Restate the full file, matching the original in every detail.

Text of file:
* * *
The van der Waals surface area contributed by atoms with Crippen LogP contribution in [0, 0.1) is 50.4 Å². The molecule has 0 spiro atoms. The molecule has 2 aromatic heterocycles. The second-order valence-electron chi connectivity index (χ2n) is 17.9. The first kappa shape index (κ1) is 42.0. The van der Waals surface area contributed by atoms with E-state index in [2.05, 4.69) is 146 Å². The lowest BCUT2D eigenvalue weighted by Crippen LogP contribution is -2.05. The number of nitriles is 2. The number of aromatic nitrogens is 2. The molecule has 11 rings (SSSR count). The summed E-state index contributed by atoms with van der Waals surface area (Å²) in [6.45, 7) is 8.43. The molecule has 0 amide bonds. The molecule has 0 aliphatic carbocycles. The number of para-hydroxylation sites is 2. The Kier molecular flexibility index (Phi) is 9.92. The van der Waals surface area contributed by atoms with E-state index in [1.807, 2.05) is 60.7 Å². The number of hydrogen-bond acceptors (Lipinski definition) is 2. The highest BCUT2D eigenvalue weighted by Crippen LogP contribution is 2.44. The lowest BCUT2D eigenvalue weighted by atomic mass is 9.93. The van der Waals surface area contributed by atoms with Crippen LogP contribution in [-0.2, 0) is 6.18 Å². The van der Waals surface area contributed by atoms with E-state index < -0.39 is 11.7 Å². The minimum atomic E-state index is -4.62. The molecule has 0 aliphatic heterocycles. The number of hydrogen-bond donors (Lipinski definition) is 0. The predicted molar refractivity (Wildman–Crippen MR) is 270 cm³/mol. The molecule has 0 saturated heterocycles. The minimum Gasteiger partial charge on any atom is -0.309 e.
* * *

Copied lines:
The van der Waals surface area contributed by atoms with Crippen LogP contribution in [0, 0.1) is 50.4 Å². The molecule has 0 spiro atoms. The molecule has 2 aromatic heterocycles. The second-order valence-electron chi connectivity index (χ2n) is 17.9. The first kappa shape index (κ1) is 42.0. The van der Waals surface area contributed by atoms with E-state index in [2.05, 4.69) is 146 Å². The lowest BCUT2D eigenvalue weighted by Crippen LogP contribution is -2.05. The number of nitriles is 2. The number of aromatic nitrogens is 2. The molecule has 11 rings (SSSR count). The summed E-state index contributed by atoms with van der Waals surface area (Å²) in [6.45, 7) is 8.43. The molecule has 0 amide bonds. The molecule has 0 aliphatic carbocycles. The number of para-hydroxylation sites is 2. The Kier molecular flexibility index (Phi) is 9.92. The van der Waals surface area contributed by atoms with E-state index in [1.807, 2.05) is 60.7 Å². The number of hydrogen-bond acceptors (Lipinski definition) is 2. The highest BCUT2D eigenvalue weighted by Crippen LogP contribution is 2.44. The lowest BCUT2D eigenvalue weighted by atomic mass is 9.93. The van der Waals surface area contributed by atoms with Crippen LogP contribution in [-0.2, 0) is 6.18 Å². The van der Waals surface area contributed by atoms with E-state index < -0.39 is 11.7 Å². The minimum atomic E-state index is -4.62. The molecule has 0 aliphatic heterocycles. The number of hydrogen-bond donors (Lipinski definition) is 0. The predicted molar refractivity (Wildman–Crippen MR) is 270 cm³/mol. The molecule has 0 saturated heterocycles. The minimum Gasteiger partial charge on any atom is -0.309 e.